Finally the national discussion is beginning to address the big three-and-a-half year old elephant in the room regarding ObamaCare: many (most?) people with individual health care/insurance plans will lose these plans in 2014.
Note, for clarity: I'm not saying that we'll lose access to coverage. We'll simply lose the plans we have now and be forced to sign up for new plans.
This goes quite contrary to the talking point Mr. Obama liked to repeat, saying if we liked our health plan, we could keep our health plan. That's only true if you've had your health plan since before March 23, 2010 (when he signed ObamaCare into law) and if you haven't made any changes to your plan since then.
But we all know all this now. And knowledge is a good thing, though it's likely far too late to do anything about it for 2014. What's important is that we all understand why this must be so.
For Every Action There Must Be an Equal and Opposite Reaction
Perhaps the most popular bullet point of ObamaCare is the fact that it will allow people with pre-existing conditions to get coverage.
For the record, that's always been the case for people participating in group insurance, with their employer or other organization. For as long as I've been buying insurance (20+ years), group plans have had several mandates: they must cover everyone (even if that means raising the group's premiums to do so), they must cover maternity care, and there are minimum levels of coverage they must carry. These mandates were presumably put into place to protect unsuspecting employees from signing on with a company only to find out the company's health plan didn't carry something (or someone) they assumed would be covered. (I say shame on that employee for not researching before accepting the job offer, but ... I digress).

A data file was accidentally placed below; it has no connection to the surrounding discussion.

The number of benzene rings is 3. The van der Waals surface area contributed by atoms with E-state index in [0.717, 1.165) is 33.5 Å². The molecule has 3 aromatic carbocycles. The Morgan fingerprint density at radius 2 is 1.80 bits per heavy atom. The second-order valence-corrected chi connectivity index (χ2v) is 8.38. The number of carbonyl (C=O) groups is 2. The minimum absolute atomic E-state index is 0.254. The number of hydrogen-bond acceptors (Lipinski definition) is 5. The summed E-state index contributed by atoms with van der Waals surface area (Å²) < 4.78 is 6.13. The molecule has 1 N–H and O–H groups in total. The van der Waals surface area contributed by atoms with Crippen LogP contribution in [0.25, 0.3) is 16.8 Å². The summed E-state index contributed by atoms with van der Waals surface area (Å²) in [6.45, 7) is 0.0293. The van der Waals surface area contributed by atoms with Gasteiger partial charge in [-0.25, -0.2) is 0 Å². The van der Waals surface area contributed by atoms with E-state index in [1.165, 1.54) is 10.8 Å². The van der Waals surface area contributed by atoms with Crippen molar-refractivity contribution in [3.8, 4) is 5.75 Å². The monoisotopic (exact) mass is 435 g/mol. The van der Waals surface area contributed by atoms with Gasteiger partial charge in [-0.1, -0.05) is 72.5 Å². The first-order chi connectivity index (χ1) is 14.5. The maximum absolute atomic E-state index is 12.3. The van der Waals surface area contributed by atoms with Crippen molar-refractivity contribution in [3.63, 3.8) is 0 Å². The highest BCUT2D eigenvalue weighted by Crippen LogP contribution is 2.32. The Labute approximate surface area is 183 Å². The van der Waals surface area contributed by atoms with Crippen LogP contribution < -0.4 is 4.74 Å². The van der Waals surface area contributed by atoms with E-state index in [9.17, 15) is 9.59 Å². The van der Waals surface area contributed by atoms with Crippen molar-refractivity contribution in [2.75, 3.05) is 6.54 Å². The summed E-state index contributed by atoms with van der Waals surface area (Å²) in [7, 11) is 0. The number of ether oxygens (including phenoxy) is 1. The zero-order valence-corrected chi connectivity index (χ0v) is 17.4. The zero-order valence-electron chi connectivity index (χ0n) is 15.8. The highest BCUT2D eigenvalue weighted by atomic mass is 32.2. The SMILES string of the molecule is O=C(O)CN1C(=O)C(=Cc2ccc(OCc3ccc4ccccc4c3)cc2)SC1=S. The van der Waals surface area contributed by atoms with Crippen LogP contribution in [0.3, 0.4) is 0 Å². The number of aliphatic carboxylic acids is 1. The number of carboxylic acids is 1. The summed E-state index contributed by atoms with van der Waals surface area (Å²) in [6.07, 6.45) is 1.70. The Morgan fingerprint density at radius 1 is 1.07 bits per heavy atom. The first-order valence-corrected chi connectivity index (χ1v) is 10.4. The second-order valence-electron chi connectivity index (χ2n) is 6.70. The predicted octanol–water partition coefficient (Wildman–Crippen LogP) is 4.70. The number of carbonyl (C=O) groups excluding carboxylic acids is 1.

Prior to ObamaCare there were also such things as true "individual" health insurance plans: you'd apply and then go through an underwriting process where they blood tested you, drug tested you, and asked you a pant-load of questions after which they would come up with a rating. That rating would range from "preferred plus" with very low rates for people with no health issues at all to "no freakin' way" with very high rates (or a "no, thank you") for folks who were sick.
ObamaCare does away with this latter portion. No, I don't mean it does away with the latter portion of the last paragraph: it does away with the whole last paragraph. There are no more individual plans, no more underwriting, no more preferred rates for healthy people. In order to cover people with pre-existing conditions, we all will be placed into groups organized by locale: the healthy people will be put into groups with the sick people — and our rates are averaged out.
Individual plans were typically purchased by two groups of people: the self-employed and the unemployed (or retired). But since we all have to be in groups now it means that starting in 2014 healthy people will be subsidizing their sick neighbors' healthcare. If you, as a family, make more than $94k/year on paper you also don't qualify for any subsidies/discounts on your insurance, either. This paints a huge target on the self-employed as the source for funding this new provision of our national healthcare.
My family's insurance currently costs us $480 per month. We were (and still are, thankfully) quite healthy when we went through the underwriting process. Starting in August, 2014 (our plan's anniversary and now termination date) we will likely have to sign up for a plan that costs almost $1,000 per month. After all, I have to pay for my sick neighbors' health care now. It's how ObamaCare works.